This repository contains the Nux Processor developed during the Brain-i-Nets, BrainScaleS, and HBP EU research projects. It is a small RISC processor implementing the Power ISA 2.06 (32 bit embedded implementation). It also has a non-standard SIMD processing unit for 8 and 16-bit fixed-point arithmetics. The design is open source and provided under the Solderpad license. For details see the LICENSE and NOTICE files.
Documentation about the design is provided in
- doc/guide contains a user guide as LaTeX document.
- The PhD thesis of Simon Friedmann  documents internals.
The user guide can be regenerated:
$ cd doc/guide $ make
Requirements for simulation
The processor was designed using SystemVerilog. It uses components from the Synopsys DesignWare library (FIFOs and some arithmetic functions. Replacements are welcome!). The current simulation flow is based on make and uses ModelSim. It should be easily adaptable to other simulators.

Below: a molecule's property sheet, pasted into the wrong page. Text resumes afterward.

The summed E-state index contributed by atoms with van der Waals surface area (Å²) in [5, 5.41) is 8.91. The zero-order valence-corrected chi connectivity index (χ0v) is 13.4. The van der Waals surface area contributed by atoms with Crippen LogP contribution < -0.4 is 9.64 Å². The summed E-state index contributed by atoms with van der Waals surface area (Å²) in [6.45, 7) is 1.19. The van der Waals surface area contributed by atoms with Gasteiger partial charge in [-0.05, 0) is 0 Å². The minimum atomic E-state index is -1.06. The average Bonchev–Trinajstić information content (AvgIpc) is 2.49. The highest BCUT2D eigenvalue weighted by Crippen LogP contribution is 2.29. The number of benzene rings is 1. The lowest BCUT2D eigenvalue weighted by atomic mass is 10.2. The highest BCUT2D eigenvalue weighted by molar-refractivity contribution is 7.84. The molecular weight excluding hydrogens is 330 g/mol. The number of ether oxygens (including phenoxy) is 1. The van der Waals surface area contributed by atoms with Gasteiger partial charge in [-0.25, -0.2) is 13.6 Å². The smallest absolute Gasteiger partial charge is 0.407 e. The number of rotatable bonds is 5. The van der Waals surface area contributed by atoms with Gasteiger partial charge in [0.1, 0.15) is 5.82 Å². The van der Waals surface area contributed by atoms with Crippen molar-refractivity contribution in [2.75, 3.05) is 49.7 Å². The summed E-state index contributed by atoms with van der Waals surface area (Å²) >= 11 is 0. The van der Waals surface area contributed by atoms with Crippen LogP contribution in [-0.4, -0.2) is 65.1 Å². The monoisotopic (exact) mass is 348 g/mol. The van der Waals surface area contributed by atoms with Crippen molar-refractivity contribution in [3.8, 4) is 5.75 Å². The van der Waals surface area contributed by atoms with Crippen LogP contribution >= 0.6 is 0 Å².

The project uses OMNIBUS as bus interface. Use the mr tool to set it up:
$ mr checkout
You may have to add the local .mrconfig file to your global
You can then update dependencies using
$ mr update
Alternatively you can directly clone the OMNIBUS git repository. Have a look
.mrconfig file for the exact command line.
omnibus/OMNIBUS repository checked out using mr tool.
src/HDL source files.
support/Tools and stuff to work with the design and its source.
target/Run directories to implement the processor for a given target e.g. a certain FPGA platform.
test/Sources required for tests of the design, e.g. C and assembly code for test programs.
verification/Run directories for simulation.
How to simulate
Go to the simulation run directory in
verification/sim_model for ModelSim and
This will compile all relevant source files. Make sure, that the
environment variable points to an installation directory, where a DesignWare
installation can be found.
What is compiled can be configured through the
.config file in the main
directory. The defaults should be ok.
To start simulations, TCL scripts are provided as
sim_*.do files for ModelSim. A
useful first simulation is the Program Level Test:
$ vsim -c -do sim_plt.do
This will execute a number of test programs and report if any errors are detected.
See the user guide for more detailed descriptions of what simulations are available.